To me leading by example is important and therefore change starts with me. I called all the village secretaries and told them that we will have a skype meeting during the week and I will email the agenda to them. They will add/edit comment what they also needed. I then sent an email to the programme directors informing them that I have scheduled a meeting with the sponsorship team [village secretaries]. I asked if they could help with authorizing a venue/office space with laptop and skype and invited them to join the meeting.

Holding individual support sessions with each secretary has helped a lot as each one has a different level of understanding. As for the secretaries closer to the National Office I invited them to one of the sessions to help them improve their English writing skills and look for stories in everyday activities in the village. I make myself available to the team literally 24/7 via phone, cell, Whatsapp and skype. I hold workshops and get the village sponsorship co-workers to present in the area of work that I see them shine in, excel or do well. I give them notebooks so that they can record events and happenings that the children participate in.

I thank them for working late, for responding to my emails, for trying to meet deadlines and for helping me to be good in my job. When the evaluations of our association arrive, I give credit to the team. I do not work alone therefore the credit goes to the full team. In my humble opinion, people who work in the background are key to the result.

The secretaries are important to the work I deliver as the sponsorship coordinator. Oh yes.
Are you curious about the latest evaluation score for the period 2014 to 2015? For the end of year letter to the sponsors, we received a score a score of 26 out of 28. The total evaluation for the National Association was 94%.

I strongly believe that together as a team we can make a difference in the quality of work we deliver.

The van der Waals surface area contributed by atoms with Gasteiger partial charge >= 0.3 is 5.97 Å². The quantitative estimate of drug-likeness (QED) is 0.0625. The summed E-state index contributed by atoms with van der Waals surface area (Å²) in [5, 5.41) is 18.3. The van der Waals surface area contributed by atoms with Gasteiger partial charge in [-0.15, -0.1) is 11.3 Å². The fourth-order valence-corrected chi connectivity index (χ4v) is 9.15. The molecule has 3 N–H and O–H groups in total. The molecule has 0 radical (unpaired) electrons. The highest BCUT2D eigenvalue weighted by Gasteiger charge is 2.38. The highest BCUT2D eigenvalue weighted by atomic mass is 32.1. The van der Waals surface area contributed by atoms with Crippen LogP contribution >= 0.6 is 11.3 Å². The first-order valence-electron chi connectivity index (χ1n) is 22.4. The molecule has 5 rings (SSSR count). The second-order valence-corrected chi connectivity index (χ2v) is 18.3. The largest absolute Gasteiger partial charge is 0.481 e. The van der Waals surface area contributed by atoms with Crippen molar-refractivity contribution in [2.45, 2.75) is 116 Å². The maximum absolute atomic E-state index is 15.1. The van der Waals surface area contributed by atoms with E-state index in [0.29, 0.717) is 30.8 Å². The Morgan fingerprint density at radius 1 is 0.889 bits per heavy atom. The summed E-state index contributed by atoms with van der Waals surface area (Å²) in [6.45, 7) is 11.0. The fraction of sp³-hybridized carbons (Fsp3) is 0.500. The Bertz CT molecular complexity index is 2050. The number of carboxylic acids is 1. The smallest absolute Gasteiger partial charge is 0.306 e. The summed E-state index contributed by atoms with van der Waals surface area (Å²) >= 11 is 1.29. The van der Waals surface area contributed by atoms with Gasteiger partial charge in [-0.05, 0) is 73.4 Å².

1 In 2012 SOS Children’s Villages International launched the so-called “Sustainable Path” initiative which aims to ensure self-sustainability among SOS Member Associations in middle income countries by 2020. Simultaneously this process aims at maximising the impact of SOS programmes by strengthening the local communities’ and local community-based organisations’ capacity to take an active role in the development of their own community. 35 Member Associations with the greatest fundraising potential were selected, with the aim of achieving self-sufficiency in order to free up international subsidies that could be relocated to the member associations with the greatest need among our target group (Child Care for Development, 2015, SOS Children’s Villages Norway).

Prakashni Gounder

joined SOS Children's Villages South Africa in 2008. She is the National Donors Services Coordinator. 

She loves working with children and communities and by virtue of fact, her work bridges the two worlds she delights in working with. 
She is passionate about her work that she consciously likes to announce: ‘’come to me with challenges and I help to find solutions’’. “Let me be ME” is the ethics of her understanding of relationship and family. Living in good memories of the beaches of her birth place, Durban, seaside port, she still enjoys nature in Johannesburg, loves cooking, reading and pin bowling. Johannesburg is a city of many cultures and people- in fact a true reflection of the rainbow nation. It is known for its beautiful shopping centres, friendly people and heavy traffic.